First Nations hired Erin, who is originally from Zuni Pueblo, to design a one-of-a-kind pair of “My Green” shoes to serve as a prize for the contest.  Erin comes from a family of distinguished artists – his grandfather was Duane Dishta, a well-known kachina carver and silversmith, and his mother is an accomplished painter and potter.  In addition to shoe painting, the high school senior carves fetishes, makes pottery, silversmiths, and enjoys photography and writing short stories.  To date he has created more than 20 pairs of custom-painted tennis shoes that he sells along with other artwork through his website,

“I’ve been into art my whole life, but I really started getting serious when I was about 13,” Erin explained. “It’s my passion to create, but it’s also my business.  I’d like to eventually own a gallery and become a full-scale dealer and trader.”

Erin’s ambition fits well with the “My Green” message of financial empowerment.  He also draws upon profound life experiences to produce art with a positive message.  When he was a child, his family home was lost in an accidental fire.  “I learned a lot when that happened,” he observed.  “I learned how important it is to be self-reliant and have money set aside.  I’ve had to grow up fast, but that’s a good thing.  I think some of these values come out in my art and I’m proud to share them with other young people who appreciate my work.”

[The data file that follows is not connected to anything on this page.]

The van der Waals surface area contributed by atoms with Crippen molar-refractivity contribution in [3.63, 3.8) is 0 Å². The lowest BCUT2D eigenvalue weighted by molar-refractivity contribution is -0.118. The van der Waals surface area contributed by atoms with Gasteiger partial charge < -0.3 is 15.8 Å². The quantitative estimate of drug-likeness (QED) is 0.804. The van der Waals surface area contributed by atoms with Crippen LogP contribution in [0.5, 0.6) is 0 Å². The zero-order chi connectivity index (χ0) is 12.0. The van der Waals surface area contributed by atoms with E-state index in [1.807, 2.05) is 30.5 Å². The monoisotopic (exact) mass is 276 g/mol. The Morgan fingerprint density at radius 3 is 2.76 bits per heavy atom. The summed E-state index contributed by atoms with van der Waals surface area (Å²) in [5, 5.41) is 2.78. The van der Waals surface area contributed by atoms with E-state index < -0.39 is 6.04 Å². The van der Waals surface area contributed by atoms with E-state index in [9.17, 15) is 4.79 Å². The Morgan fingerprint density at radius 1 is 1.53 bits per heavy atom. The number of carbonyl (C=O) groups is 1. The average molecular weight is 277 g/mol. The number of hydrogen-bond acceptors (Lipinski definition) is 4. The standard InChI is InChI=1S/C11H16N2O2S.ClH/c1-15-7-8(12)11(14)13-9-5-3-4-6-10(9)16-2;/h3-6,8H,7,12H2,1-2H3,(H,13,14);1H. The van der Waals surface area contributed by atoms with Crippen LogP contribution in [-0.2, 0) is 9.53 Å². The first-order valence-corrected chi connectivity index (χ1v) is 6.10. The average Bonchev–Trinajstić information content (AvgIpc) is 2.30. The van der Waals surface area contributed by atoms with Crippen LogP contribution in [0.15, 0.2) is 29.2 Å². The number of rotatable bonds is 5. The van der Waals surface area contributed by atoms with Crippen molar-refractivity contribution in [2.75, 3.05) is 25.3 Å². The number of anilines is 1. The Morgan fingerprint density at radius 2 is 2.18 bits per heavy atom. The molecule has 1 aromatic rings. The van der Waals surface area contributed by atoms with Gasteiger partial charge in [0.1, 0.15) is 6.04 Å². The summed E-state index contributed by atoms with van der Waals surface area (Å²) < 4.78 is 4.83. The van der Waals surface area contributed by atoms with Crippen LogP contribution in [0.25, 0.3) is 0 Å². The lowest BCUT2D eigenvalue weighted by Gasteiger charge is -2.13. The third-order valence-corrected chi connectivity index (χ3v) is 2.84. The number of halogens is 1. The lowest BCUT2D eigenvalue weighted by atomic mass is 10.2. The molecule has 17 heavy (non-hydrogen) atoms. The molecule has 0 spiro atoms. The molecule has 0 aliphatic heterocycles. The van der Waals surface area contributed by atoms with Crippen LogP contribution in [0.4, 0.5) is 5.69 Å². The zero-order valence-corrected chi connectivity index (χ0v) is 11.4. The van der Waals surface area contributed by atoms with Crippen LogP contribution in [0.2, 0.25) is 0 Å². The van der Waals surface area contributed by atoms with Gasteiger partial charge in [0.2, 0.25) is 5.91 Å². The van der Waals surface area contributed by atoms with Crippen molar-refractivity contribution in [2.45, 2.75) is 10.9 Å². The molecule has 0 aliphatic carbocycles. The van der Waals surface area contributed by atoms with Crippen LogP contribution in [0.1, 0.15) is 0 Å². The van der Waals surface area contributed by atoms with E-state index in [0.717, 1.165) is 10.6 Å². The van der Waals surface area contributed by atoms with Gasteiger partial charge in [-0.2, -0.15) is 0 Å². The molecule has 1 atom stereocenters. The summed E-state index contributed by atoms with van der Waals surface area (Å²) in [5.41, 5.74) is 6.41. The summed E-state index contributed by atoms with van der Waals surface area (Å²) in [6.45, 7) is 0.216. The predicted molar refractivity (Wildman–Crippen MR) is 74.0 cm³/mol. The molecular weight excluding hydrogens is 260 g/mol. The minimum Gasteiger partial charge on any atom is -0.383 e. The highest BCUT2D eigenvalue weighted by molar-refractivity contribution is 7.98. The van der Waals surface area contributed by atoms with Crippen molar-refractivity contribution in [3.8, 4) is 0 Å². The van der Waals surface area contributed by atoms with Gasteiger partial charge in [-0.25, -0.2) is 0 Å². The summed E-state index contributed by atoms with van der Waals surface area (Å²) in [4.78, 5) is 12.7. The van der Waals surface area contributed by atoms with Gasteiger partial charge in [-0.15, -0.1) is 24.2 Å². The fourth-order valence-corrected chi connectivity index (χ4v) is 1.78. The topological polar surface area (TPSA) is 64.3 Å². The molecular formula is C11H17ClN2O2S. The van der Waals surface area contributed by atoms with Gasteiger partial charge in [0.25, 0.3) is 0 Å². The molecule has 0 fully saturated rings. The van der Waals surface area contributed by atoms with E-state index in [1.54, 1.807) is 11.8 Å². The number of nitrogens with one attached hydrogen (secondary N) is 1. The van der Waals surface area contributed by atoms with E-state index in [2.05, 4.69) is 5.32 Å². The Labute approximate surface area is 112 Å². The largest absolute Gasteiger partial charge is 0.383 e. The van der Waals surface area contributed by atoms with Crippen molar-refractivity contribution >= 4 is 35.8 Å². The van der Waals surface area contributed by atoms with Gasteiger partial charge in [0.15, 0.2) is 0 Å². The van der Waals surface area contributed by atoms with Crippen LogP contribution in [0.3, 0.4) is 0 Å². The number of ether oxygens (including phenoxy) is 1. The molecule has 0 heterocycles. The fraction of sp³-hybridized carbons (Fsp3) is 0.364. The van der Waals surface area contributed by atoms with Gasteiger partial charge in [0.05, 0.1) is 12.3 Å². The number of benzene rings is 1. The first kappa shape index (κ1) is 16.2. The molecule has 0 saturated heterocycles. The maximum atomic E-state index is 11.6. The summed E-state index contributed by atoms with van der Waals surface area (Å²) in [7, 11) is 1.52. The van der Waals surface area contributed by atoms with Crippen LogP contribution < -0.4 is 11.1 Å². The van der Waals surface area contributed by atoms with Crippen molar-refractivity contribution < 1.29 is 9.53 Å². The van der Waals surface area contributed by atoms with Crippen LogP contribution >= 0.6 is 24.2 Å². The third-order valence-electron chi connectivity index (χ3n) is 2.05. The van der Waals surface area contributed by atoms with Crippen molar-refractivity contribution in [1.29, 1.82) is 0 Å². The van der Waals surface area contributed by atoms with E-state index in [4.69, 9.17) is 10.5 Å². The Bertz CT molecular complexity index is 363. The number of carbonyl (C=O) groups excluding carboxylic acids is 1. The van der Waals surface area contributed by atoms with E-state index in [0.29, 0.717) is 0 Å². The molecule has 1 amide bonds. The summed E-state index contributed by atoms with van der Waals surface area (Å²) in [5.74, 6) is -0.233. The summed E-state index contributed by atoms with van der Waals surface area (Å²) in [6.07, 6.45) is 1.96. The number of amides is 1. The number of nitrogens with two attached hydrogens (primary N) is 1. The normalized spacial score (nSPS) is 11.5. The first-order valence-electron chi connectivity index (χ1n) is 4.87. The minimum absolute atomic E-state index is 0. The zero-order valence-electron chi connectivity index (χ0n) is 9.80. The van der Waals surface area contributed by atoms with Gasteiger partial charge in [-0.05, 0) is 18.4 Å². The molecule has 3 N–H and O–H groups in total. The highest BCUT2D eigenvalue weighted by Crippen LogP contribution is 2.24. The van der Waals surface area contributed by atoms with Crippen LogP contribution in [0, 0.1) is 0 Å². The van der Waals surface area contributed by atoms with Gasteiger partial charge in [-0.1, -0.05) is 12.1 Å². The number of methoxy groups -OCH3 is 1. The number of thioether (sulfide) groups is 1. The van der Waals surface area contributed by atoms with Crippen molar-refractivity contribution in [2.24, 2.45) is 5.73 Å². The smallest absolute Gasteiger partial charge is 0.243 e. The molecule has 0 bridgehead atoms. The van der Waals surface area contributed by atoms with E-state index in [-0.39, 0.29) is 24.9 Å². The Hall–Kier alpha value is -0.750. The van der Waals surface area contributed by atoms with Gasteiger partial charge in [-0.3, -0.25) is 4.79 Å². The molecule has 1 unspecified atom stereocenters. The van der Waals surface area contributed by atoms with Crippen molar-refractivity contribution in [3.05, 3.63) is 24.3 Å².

It’s been said that the secret to a fulfilling life and rewarding career is doing what you love.  Erin Bulow has figured this lesson out a lot sooner than most. Our lucky contest winner got to think about taking a walk in his shoes – in more ways than one.

By Shawn Spruce, First Nations Financial Education Consultant

First Nations Keynotes at Seminole Conference

The Native Learning Center affiliated with the Seminole Tribe of Florida invited First Nations Development Institute to present at its Fifth Annual Summer Conference – Strengthening Tribal Communities Into the Future – in Hollywood, Florida, on June 5, 2013.

First Nations Senior Program Officer Montoya Whiteman (Cheyenne-Arapaho) spoke during a general session to approximately 150 conference attendees. She discussed First Nations’ history and purpose, the organization’s current My Green financial education campaign, and the Building Native Communities Financial Series, specifically A Journey to Financial Empowerment.

Montoya Whiteman